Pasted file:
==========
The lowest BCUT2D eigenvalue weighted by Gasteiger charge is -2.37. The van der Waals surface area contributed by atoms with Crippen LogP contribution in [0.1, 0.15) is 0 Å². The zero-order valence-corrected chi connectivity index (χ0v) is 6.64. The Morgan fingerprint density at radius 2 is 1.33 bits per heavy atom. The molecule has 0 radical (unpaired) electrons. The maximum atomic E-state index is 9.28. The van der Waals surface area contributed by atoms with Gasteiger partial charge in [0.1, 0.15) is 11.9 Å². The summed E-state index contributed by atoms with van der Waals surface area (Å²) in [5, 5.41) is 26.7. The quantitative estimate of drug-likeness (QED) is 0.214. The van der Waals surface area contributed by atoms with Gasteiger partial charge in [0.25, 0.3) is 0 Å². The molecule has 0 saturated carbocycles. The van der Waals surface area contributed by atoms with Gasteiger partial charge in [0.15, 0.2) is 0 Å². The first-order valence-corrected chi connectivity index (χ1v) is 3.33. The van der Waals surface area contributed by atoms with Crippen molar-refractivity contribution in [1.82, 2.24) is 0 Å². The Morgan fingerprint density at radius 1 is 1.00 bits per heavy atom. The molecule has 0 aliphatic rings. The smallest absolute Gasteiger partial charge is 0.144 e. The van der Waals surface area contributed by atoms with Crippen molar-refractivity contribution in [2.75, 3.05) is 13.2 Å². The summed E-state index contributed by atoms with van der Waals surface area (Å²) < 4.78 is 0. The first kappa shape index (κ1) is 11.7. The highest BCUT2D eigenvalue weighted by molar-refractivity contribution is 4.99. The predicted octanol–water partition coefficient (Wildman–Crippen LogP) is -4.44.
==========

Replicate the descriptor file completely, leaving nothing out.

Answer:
The lowest BCUT2D eigenvalue weighted by Gasteiger charge is -2.37. The van der Waals surface area contributed by atoms with Crippen LogP contribution in [0.1, 0.15) is 0 Å². The zero-order valence-corrected chi connectivity index (χ0v) is 6.64. The Morgan fingerprint density at radius 2 is 1.33 bits per heavy atom. The molecule has 0 radical (unpaired) electrons. The maximum atomic E-state index is 9.28. The van der Waals surface area contributed by atoms with Gasteiger partial charge in [0.1, 0.15) is 11.9 Å². The summed E-state index contributed by atoms with van der Waals surface area (Å²) in [5, 5.41) is 26.7. The quantitative estimate of drug-likeness (QED) is 0.214. The van der Waals surface area contributed by atoms with Gasteiger partial charge in [0.25, 0.3) is 0 Å². The molecule has 0 saturated carbocycles. The van der Waals surface area contributed by atoms with Gasteiger partial charge in [0.15, 0.2) is 0 Å². The first-order valence-corrected chi connectivity index (χ1v) is 3.33. The van der Waals surface area contributed by atoms with Crippen molar-refractivity contribution in [1.82, 2.24) is 0 Å². The Morgan fingerprint density at radius 1 is 1.00 bits per heavy atom. The molecule has 0 aliphatic rings. The smallest absolute Gasteiger partial charge is 0.144 e. The van der Waals surface area contributed by atoms with Crippen molar-refractivity contribution in [2.75, 3.05) is 13.2 Å². The summed E-state index contributed by atoms with van der Waals surface area (Å²) < 4.78 is 0. The first kappa shape index (κ1) is 11.7. The highest BCUT2D eigenvalue weighted by molar-refractivity contribution is 4.99. The predicted octanol–water partition coefficient (Wildman–Crippen LogP) is -4.44.